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Today in surprising medical news, scientists now believe some rare, unsuspecting berries found in the far northern corner of Australia might hold the key to curing cancer.
After an eight-year study, researchers have discovered that Blushwood berries — found in the rain forests of Far North Queensland — contain a compound that might be able to destroy head and neck tumors, as well as melanoma, the Australian Broadcasting Corporation reports.
Go grab the nearest alcohol vaporizer, because it’s been proven that binge drinkers are cooler than all their friends.
Men and women who frequently participate in heavy drinking tend to have higher social standings within their friend groups, the Daily Beast reports. The study, called Drinking to Reach the Top (guess we’ll have to rename our autobiography), is scheduled to appear in the October issue of Addictive Behaviors.
If you’re suffering from a gross-looking skin rash, don’t worry — it might not be bedbugs. Instead, you could be having an allergic reaction to your iPad (but it’s also possible you still have bedbugs because New York lololol).
iPads and other popular electronic devices may contain nickel, one of the most common allergy-inducing metals, the AP reports.
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In case you needed more proof that the Internet is a terrible, no good, very bad place to go for medical information, scientific research has now officially confirmed it.
A new study states nine out of 10 Wikipedia entries on the U.S.’s costliest medical conditions contain “many” factual errors, the BBC reports. In other words, you should definitely stop relying on the Internet for information on all your gross health concerns.
Sometimes, when there’s nothing on TV and all its friends are busy, Science gets really bored and comes up with experiments like this: do kids act more aggressively when they bite chunks out of their food with their front teeth, or when their food is cut up?
Apparently, kids who use their teeth to tear off bites of food tend to behave twice as aggressively as those who eat food cut up with a knife and fork, the Daily Mail reports.
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There’s no doubt 3D printing’s been used to make some pretty trivial things, including (but certainly not limited to) poop replicas and disposable underwear.
An Oregon based startup might have revolutionized the way we heal gunshot wounds.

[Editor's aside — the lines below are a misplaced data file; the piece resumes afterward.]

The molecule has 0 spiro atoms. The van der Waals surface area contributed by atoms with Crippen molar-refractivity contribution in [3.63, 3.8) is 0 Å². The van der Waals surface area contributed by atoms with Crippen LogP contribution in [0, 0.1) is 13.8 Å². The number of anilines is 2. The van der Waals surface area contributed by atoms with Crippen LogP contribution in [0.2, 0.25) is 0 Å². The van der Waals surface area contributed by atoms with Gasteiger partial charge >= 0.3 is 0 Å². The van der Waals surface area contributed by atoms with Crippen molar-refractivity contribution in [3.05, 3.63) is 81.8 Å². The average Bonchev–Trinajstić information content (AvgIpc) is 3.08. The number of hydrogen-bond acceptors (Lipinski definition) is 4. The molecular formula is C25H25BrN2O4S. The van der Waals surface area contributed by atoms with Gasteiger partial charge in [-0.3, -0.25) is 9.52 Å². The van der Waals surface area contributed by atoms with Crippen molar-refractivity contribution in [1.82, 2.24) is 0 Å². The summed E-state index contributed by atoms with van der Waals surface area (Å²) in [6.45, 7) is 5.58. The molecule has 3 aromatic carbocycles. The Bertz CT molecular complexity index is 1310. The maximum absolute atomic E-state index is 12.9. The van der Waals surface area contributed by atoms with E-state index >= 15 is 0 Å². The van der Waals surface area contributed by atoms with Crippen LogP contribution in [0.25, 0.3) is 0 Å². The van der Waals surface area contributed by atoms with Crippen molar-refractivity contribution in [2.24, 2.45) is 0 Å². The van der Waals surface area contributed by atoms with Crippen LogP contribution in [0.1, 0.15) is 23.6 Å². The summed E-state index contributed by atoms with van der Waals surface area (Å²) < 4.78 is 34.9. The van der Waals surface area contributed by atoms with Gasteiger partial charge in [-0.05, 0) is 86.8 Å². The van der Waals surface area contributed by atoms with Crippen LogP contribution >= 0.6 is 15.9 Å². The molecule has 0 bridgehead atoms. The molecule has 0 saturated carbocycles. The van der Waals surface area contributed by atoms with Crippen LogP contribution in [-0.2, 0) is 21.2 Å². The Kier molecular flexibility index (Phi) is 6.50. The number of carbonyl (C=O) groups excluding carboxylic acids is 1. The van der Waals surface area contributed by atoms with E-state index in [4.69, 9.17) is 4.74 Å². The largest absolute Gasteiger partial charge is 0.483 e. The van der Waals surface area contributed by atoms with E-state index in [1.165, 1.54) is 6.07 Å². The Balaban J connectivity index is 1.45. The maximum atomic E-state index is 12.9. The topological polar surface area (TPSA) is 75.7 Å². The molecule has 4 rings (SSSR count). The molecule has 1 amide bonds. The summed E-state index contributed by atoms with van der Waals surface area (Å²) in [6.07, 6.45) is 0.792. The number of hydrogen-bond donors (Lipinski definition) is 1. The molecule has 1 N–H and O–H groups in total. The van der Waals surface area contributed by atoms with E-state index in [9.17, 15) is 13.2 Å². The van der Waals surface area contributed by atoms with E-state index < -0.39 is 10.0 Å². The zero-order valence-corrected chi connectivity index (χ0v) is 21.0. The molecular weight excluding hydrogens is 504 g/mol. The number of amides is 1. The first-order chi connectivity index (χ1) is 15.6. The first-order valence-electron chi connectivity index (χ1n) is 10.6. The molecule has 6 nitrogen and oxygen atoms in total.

Startup RevMedx, which develops products for military medics and members of the emergency services, has created a device that can heal a gunshot wound in 15 seconds, Popular Science reports. The device is called XStat, and its creators are hoping the FDA will approve it for use by medical professionals.
Because we know you’ve been tirelessly planning your outfit for the Academy Awards’ red carpet, we thought we’d better inform you that those Spanx you’ve picked out might literally be squishing your organs.
The Huffington Post recently asked a gastroenterologist, a dermatologist and a chiropractor to elaborate on the possible medical dangers of wearing Spanx and other shapewear, and their answers, quite frankly, are far scarier than your juice fast-induced bloating.
Imagine if your next false diagnosis of bone cancer or gout came from a real doctor instead of an automated database. This idea could be thrilling if you’re a sane person who happens to dislike going to the doctor–not so much if you’re an obsessive online symptom checker.
Either way, WebMD is getting closer to making it a reality. With their purchase of the health startup Avado, they’ll be beefing up their doctor-patient interactions–and possibly giving the Internet’s biggest hypochondriacs actual, not imagined, heart attacks.
If you avoid Instagram on Sunday afternoons due to the endless stream of mimosa-and-omelet photos it yields, you may be missing an opportunity for weight loss.
A BYU study found that maybe, just maybe, “seeing photos of certain foods, as opposed to eating them, still gives you a feeling of satiation, which makes those foods less appealing” when you go to stuff them in your face IRL, TechCrunch reports.